"...Starring: Paul Giamatti, Dina Korzun, David Strathairn, Emily Watson, Katheryn Winnick and Lauren Ambrose. An actor named Paul Giamatti (played by the actor Paul Giamatti) smells different, and his skin feels somehow scaly to his wife, Claire (Watson)..."

Surprisingly, this powerhouse combination of writer Harold Pinter, director Kenneth Branagh, and co-stars Michael Caine and Jude Law adds up to a load of nonsense.
Film Review  November 9, 2007, by Josh Rosenblatt
"...Starring: Michael Caine, Jude Law and Harold Pinter. It takes something really special to bring together a Nobel Prize-winning writer, a director renowned for his Shakespeare adaptations, a two-time Oscar-winning actor who also happens to be a knight of the British realm, and the reigning No..."

Even though 1408 is one of the best Stephen King adaptations ever, this movie belongs to star John Cusack and director Mikael Håfström all the way.
Film Review  June 22, 2007, by Marjorie Baumgarten
"...1408 is Cusack and Swedish-born director Håfström’s (Derailed) movie all the way. Sure, the fact that Cusack appeared just a few years ago in Identity, another horror hotel movie, raised fears that the actor might have overdosed on one too many Gideon Bibles..."

Lear Jaunt
Matthew Radford explains how a professional British actor wound up playing Lear in a Central Texas barn
Arts Story  July 28, 2006, by Clayton Maxwell
"...But there's something different at Winedale this summer. In a departure from the program's custom of casting students with little or no stage experience, the title role in Lear is being played by Matthew Radford, an actor who's been performing Shakespeare professionally in the UK for 15 years..."

The Player
With Adventures of a No Name Actor, a comic memoir of his adventures in the screen trade, anonymous player Marco Perella is finding literary stardom.
Books Story  July 6, 2001, by Katherine Catmull
"...This is the second floor of BookPeople, and it's packed, overflowing, with people waiting to hear Perella read excerpts from his new book, Adventures of a No Name Actor, comic tales from the life of a featured player. The reading begins with this reel of a few of his finer screen moments...."

Hollow Man
It's the loaded question that has titillated libidinal teenage males since time immemorial: What if you were invisible? Wouldn't that be cool? Well, yeah, but you wouldn't know it from...
Film Review  August 4, 2000, by Marc Savlov
"...It's the loaded question that has titillated libidinal teenage males since time immemorial: What if you were invisible? Wouldn't that be cool? Well, yeah, but you wouldn't know it from Hollow Man, an effects-heavy take on that old standby that wallows in the more prurient aspects of the mini-genre like a pig in slop (or, more pointedly, like a 15-year-old in a women's locker room) and is impressive only for the too-frequent glimpses of Bacon's Flashdancing bare bottom. I suppose we're lucky to see much of the actor at all, though..."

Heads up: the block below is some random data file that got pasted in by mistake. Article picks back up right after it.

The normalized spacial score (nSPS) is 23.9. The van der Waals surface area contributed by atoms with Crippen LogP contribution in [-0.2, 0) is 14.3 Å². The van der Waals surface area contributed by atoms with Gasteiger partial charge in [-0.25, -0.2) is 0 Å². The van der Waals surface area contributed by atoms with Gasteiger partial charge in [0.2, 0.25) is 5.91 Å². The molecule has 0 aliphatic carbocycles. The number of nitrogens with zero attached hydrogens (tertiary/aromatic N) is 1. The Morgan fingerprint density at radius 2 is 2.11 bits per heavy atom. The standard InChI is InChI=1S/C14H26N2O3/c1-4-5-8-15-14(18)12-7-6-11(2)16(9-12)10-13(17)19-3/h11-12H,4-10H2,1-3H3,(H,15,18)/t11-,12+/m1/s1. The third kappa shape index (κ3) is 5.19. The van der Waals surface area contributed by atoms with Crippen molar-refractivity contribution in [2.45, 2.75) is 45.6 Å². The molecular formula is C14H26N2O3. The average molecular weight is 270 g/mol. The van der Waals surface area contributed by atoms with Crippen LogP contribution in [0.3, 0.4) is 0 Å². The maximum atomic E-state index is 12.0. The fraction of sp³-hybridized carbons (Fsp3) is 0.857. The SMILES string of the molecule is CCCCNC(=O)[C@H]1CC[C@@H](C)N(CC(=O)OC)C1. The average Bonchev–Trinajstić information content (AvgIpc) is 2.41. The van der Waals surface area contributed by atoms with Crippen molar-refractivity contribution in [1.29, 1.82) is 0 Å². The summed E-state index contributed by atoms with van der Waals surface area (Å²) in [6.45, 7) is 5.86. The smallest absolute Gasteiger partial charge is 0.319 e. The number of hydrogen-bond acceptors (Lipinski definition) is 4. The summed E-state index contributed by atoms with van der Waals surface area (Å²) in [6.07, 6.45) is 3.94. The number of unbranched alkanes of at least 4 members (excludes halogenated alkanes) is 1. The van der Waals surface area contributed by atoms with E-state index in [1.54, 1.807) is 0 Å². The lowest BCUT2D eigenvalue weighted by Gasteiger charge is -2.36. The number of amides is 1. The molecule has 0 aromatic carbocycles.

Soderbergh works both sides of the camera as actor, writer, and director of this most personal – and idiosyncratic – of all his projects.
Film Review  August 1, 1997, by Marjorie Baumgarten
"...Starring: Steven Soderbergh, Betsy Brantley, David Jensen, Eddie Jemison, Scott Allen, Mike Malone and Katherine Lanasa. Who knew that deep inside the soul of Steven Soderbergh beat the heart of a great comic actor? In Schizopolis, we find Soderbergh working both sides of the camera as actor, writer, and director in the creation of this most personal of all his projects..."

Little Men
Friendships are tested in this bittersweet coming-of-age tale
Film Review  September 2, 2016, by Kimberley Jones
"...At the film’s beginning, young Jake (Taplitz) and his parents – Brian (Kinnear), a barely-working actor, and Kathy (Ehle), a psychotherapist shouldering the family’s bills – move into a Brooklyn brownstone inherited from Brian’s late, estranged father. The first floor is rented out to a struggling dress shop owned by Chilean émigré Leonor (García), a longtime tenant and close friend of Brian’s dad..."

Balls Out
College intramural football comedy features several SNL players
Film Review  June 19, 2015, by Steve Davis
"...Bennett’s appropriately named bad guy, Dick, is a ball-busting preppy whose constant state of agitation perks up the movie on more than one occasion. (It’s hard to believe this is the same actor who calmly sits at the little kids' table in those AT&T commercials.) Rutherford’s scrawny outsider with the Seventies porn-star mustache (a character hilariously describes him as “a young, skinny Burt Reynolds”) is a hoot, a well-meaning but socially awkward guy whose idea of a scrimmage-line diversion is to drop trou and yell in his underwear..."

Fading Gigolo
John Turturro directs himself and Woody Allen in this movie that gently cruises but but never drives it home.
Film Review  May 9, 2014, by Marjorie Baumgarten
"...Everyone is familiar with John Turturro, the actor, who’s become a dramatic staple in the films of Spike Lee, the Coen Brothers, and many other independent-minded filmmakers of the last two decades. Yet John Turturro, the writer/director, is a less widely known quantity, even as his fifth film Fading Gigolo, in which he also co-stars with Woody Allen, fans out across American movie screens..."

Jayne Mansfield's Car
This Billy Bob Thornton vehicle hits the skids with its confessional monologues and confrontational encounters, even though Robert Duvall provides some redeeming moments.
Film Review  September 13, 2013, by Steve Davis